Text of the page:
How Much Gold Is In An Oscar Statuette?

02/22/2015 02:04 pm ET | Updated Apr 24, 2015

At tonight's Oscars we'll no doubt see some familiar faces winning that coveted gold statuette. It's no secret that these sparkling little men aren't 100% gold--they're only coated in 24-carat gold--so that makes it harder to figure out how much gold they actually contain. Luckily math comes to the rescue.

Let's start with some data. The trophy's official height and weight are: 13.5 inches, and 8.5 pounds, respectively. So, it's basically a newborn baby (well, except that it's coated in gold, has a fit physique, and comes with a sword). This means that all we need to do is find the surface area of this golden baby. There are several formulas for doing so, but one developed by G.B. Haycock in 1978 has been shown to give good results:


The output of this formula is in square meters, and "W" is the weight in kilograms and "H" the height in centimeters, so a little number-crunching is needed (I've put the details here). The result? Our golden boy has a surface area of about...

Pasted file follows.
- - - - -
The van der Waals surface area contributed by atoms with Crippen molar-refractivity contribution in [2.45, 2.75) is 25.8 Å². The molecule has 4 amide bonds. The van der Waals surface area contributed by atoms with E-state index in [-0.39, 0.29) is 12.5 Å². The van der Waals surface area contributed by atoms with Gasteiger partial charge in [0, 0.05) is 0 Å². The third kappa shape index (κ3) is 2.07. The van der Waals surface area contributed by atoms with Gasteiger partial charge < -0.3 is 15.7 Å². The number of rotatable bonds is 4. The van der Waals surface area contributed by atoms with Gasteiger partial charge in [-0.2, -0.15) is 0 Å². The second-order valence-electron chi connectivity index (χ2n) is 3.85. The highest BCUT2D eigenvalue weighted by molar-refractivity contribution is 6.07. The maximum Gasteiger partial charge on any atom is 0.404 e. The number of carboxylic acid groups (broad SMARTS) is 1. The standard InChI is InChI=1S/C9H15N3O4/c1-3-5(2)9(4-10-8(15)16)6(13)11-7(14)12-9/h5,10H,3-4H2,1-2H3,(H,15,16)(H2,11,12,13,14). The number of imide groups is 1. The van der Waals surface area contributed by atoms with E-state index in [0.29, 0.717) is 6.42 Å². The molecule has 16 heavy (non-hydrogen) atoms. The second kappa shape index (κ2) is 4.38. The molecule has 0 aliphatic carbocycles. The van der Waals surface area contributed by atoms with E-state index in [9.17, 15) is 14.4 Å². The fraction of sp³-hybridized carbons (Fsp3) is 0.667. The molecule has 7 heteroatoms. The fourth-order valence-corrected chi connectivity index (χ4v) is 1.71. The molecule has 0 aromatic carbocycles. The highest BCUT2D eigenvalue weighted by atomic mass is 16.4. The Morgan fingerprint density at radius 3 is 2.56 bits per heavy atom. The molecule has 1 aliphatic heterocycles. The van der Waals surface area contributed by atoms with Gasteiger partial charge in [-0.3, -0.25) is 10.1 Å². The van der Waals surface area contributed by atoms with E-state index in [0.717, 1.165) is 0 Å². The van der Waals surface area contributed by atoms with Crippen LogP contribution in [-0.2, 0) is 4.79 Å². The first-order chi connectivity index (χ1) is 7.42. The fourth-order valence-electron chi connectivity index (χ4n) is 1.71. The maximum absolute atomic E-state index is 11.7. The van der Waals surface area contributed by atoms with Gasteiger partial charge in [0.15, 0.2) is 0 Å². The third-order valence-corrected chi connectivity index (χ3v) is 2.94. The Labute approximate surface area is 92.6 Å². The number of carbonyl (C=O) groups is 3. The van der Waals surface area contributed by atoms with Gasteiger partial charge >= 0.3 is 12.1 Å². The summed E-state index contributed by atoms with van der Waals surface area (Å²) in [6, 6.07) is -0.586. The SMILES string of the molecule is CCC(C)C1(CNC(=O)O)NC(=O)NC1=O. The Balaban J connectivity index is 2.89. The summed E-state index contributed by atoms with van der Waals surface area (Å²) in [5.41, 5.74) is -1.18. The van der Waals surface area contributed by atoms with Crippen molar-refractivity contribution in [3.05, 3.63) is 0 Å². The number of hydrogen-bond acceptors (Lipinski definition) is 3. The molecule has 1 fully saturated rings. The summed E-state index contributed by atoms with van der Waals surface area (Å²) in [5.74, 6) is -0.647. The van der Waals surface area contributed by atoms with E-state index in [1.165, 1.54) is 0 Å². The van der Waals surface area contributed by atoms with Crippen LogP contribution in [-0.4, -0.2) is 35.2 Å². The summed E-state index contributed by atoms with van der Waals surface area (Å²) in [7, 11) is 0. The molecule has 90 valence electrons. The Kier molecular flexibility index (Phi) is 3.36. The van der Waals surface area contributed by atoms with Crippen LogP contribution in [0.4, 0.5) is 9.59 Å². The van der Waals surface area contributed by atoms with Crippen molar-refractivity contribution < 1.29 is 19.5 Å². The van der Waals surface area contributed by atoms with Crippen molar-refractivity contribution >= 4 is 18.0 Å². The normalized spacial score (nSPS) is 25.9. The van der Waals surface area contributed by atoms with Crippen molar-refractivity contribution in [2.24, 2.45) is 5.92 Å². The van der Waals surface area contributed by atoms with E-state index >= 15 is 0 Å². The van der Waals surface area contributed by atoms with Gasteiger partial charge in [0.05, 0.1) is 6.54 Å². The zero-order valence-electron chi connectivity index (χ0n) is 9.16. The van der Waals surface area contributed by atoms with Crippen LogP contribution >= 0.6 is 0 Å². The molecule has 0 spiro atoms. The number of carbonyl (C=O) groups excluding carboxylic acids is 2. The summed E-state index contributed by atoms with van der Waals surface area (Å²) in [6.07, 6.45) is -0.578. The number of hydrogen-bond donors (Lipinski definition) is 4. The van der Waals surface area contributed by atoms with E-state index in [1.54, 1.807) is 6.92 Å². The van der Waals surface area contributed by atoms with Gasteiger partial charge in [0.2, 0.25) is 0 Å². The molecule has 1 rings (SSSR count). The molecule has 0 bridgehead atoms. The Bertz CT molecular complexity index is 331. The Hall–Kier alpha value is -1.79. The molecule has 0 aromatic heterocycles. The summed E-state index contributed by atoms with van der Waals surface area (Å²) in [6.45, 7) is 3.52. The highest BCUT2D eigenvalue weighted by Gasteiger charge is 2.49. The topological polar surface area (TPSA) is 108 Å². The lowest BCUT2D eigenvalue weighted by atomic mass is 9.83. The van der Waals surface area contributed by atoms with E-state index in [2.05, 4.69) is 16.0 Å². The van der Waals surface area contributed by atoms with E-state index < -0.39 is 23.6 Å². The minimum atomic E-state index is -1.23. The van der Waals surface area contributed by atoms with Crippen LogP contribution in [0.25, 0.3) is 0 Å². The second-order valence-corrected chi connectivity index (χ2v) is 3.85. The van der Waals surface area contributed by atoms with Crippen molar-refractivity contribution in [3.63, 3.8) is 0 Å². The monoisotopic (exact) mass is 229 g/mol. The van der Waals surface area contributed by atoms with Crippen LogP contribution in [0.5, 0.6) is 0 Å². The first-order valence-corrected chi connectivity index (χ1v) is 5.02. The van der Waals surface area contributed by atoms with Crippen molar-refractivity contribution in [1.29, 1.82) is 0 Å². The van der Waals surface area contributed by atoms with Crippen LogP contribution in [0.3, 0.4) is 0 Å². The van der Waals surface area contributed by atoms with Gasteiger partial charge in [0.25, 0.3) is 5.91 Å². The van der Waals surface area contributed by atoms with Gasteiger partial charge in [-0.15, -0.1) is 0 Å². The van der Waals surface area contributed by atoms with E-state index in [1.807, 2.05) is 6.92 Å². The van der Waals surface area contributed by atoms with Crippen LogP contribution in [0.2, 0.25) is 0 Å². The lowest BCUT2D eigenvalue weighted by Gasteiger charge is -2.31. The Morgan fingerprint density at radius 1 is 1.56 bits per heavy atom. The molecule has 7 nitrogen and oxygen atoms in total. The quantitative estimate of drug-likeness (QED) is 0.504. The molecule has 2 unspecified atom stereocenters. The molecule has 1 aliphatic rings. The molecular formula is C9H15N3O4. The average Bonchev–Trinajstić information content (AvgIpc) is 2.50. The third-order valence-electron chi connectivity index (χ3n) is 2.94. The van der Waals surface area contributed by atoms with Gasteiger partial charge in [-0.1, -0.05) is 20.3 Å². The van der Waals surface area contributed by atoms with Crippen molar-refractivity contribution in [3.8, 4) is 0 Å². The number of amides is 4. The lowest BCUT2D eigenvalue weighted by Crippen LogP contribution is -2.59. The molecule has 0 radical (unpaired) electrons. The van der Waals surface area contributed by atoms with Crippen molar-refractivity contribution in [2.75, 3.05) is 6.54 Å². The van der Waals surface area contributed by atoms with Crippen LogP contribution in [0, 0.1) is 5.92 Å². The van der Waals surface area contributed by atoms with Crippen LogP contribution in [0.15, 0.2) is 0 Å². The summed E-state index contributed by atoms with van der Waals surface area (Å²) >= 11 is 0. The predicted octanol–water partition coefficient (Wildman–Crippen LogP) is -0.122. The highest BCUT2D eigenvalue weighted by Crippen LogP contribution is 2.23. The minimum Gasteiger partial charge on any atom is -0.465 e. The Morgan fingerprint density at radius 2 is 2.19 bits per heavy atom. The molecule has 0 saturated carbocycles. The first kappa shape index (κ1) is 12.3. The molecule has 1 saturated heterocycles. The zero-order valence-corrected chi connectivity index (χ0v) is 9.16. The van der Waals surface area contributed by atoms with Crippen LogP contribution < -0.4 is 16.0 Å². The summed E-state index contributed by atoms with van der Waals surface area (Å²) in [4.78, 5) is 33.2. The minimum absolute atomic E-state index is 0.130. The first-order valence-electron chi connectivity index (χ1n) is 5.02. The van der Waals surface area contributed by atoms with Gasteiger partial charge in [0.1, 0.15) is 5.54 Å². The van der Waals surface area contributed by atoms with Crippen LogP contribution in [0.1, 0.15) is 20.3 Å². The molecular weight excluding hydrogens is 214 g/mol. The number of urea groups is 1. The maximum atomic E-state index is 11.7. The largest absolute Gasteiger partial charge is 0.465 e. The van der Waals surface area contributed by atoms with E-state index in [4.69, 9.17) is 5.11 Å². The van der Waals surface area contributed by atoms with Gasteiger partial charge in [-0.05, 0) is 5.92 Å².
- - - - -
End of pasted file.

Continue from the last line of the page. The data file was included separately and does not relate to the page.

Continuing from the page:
0.2 square meters, or 2.2 square feet.

I think those numbers are hard to visualize, so here's some help. Stretch out your arm. Now bend your forearm to create an "L." The length of the forearm from the elbow to the tip of your middle finger is approximately 18 inches, or 1.5 feet. (This unit of length was widely used in ancient times; it's called a cubit.) And, since the square of 1.5 is 2.25, if you touch your elbow with the fingers on your other hand, the square you create (see below) has roughly the area of an Oscar statuette's gold-coated surface.


Thus far we've only estimated the surface area of the statuette. If we knew the thickness of the gold coating we could estimate the volume of gold in an Oscar trophy. But, since the coating is probably a very thin layer, we'll just stop here. (Edit: As a reader pointed out, average coatings are 15 millionths of an inch thick. Using this and the 2.2 square feet calculation gives about 0.0047 cubic inches of gold. That's about 1/500-th the volume of a golf ball.)

So there you have it. Today's winners will be taking home armfuls of gold. For the rest of us, here's a recipe for Oscar cookies. Enjoy the show!


Oscars Math